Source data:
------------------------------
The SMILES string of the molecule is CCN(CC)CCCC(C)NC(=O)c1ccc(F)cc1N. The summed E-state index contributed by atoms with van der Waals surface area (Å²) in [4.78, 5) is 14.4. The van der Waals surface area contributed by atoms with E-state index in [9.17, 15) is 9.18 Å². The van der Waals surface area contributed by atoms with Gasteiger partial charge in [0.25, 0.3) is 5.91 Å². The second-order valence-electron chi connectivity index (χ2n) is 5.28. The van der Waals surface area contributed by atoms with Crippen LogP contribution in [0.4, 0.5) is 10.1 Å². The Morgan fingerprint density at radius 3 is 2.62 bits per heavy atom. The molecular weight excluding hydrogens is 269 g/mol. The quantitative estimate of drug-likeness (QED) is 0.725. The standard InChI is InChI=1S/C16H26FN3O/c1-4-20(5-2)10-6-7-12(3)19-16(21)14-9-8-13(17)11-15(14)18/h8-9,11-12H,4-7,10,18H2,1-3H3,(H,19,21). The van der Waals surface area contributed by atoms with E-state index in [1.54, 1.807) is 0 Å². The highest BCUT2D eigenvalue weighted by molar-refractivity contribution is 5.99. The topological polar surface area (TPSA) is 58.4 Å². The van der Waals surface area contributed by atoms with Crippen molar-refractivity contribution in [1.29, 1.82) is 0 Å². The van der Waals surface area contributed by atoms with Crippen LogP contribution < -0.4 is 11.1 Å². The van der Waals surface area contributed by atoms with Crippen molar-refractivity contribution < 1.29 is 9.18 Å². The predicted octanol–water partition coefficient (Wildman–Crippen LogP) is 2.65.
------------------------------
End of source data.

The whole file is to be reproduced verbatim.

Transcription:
The SMILES string of the molecule is CCN(CC)CCCC(C)NC(=O)c1ccc(F)cc1N. The summed E-state index contributed by atoms with van der Waals surface area (Å²) in [4.78, 5) is 14.4. The van der Waals surface area contributed by atoms with E-state index in [9.17, 15) is 9.18 Å². The van der Waals surface area contributed by atoms with Gasteiger partial charge in [0.25, 0.3) is 5.91 Å². The second-order valence-electron chi connectivity index (χ2n) is 5.28. The van der Waals surface area contributed by atoms with Crippen LogP contribution in [0.4, 0.5) is 10.1 Å². The Morgan fingerprint density at radius 3 is 2.62 bits per heavy atom. The molecular weight excluding hydrogens is 269 g/mol. The quantitative estimate of drug-likeness (QED) is 0.725. The standard InChI is InChI=1S/C16H26FN3O/c1-4-20(5-2)10-6-7-12(3)19-16(21)14-9-8-13(17)11-15(14)18/h8-9,11-12H,4-7,10,18H2,1-3H3,(H,19,21). The van der Waals surface area contributed by atoms with E-state index in [1.54, 1.807) is 0 Å². The highest BCUT2D eigenvalue weighted by molar-refractivity contribution is 5.99. The topological polar surface area (TPSA) is 58.4 Å². The van der Waals surface area contributed by atoms with Crippen molar-refractivity contribution in [1.29, 1.82) is 0 Å². The van der Waals surface area contributed by atoms with Crippen LogP contribution < -0.4 is 11.1 Å². The van der Waals surface area contributed by atoms with Crippen molar-refractivity contribution < 1.29 is 9.18 Å². The predicted octanol–water partition coefficient (Wildman–Crippen LogP) is 2.65.